DTLS connections. Alternatively, nodes MAY use DTLS connection DTLS connections. Alternatively, nodes MAY use DTLS connection
identifiers [DTLS-CID] as a higher-entropy mechanism to distinguish identifiers [DTLS-CID] as a higher-entropy mechanism to distinguish
between connections. between connections.
When a node receives a new DTLS connection, it MUST verify the source When a node receives a new DTLS connection, it MUST verify that the
IP address, and reject the connection if the address is not an IPv6 source IP address is an IPv6 link-local address; if it is not, it
link-local address. Nodes MUST use mutual authentication MUST reject the connection. Nodes MUST use mutual authentication
(authenticating both client and server); servers MUST request client (authenticating both client and server); servers MUST request client
authentication by sending a CertificateRequest message. If either authentication by sending a CertificateRequest message. If either
node fails to verify the peer's authentication, it MUST abort the node fails to verify the peer's authentication, it MUST abort the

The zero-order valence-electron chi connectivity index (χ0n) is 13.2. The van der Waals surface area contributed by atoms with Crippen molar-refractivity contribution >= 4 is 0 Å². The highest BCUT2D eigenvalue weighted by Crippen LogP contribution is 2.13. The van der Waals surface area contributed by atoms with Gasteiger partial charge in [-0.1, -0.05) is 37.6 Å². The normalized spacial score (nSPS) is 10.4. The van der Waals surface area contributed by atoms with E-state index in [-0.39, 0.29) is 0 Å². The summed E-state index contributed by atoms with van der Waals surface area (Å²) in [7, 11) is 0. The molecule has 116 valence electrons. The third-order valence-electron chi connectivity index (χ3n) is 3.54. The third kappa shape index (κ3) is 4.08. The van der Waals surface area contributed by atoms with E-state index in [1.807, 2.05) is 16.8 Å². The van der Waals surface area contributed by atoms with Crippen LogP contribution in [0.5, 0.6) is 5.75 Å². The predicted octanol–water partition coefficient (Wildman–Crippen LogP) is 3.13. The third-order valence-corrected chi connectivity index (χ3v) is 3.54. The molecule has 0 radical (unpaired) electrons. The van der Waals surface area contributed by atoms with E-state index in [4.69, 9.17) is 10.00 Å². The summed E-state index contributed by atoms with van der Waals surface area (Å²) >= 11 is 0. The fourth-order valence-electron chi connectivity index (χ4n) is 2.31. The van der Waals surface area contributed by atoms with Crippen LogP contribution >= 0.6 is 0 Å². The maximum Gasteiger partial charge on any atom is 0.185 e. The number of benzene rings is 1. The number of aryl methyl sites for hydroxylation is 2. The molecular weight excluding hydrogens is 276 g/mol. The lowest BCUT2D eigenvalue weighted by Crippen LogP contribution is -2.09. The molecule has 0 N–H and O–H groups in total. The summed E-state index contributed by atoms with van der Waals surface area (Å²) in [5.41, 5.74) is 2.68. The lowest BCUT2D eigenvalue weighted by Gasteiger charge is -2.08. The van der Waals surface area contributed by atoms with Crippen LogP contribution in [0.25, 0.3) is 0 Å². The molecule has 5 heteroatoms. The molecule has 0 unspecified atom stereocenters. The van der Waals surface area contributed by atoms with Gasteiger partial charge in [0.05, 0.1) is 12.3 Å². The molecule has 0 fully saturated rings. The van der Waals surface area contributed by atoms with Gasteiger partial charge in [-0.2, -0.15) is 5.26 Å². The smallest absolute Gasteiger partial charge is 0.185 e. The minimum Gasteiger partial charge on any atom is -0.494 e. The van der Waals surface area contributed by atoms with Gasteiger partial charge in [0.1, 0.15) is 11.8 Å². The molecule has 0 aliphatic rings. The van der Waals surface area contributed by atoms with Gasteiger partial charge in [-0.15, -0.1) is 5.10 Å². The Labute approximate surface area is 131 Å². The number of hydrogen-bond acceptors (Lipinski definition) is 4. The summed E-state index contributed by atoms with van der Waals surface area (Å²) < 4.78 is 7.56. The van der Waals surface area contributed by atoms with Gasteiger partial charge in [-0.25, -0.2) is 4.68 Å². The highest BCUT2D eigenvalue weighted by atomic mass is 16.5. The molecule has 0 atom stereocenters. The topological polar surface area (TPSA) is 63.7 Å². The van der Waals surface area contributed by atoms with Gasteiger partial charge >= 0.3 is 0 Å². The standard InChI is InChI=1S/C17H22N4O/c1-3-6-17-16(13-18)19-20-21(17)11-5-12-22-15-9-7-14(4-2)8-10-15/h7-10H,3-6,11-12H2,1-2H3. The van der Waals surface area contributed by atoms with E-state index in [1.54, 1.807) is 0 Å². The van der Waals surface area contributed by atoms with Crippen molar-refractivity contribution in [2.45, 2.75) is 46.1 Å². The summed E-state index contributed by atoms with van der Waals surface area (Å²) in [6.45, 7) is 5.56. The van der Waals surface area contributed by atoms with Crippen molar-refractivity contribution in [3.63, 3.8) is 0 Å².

DTLS handshake. Nodes MUST only negotiate DTLS version 1.2 or DTLS handshake. Nodes MUST only negotiate DTLS version 1.2 or
higher. higher. Nodes MUST use DTLS replay protection to prevent attackers
from replaying stale information. Nodes SHOULD drop packets that
have been reordered by more than several IHU intervals, to avoid
letting attackers make stale information last longer.
2.2. Protocol Encoding 2.2. Protocol Encoding
Babel over DTLS sends all unicast Babel packets protected by DTLS. Babel over DTLS sends all unicast Babel packets protected by DTLS.
The entire Babel packet, from the Magic byte at the start of the The entire Babel packet, from the Magic byte at the start of the
Babel header to the last byte of the Babel packet trailer, is sent Babel header to the last byte of the Babel packet trailer, is sent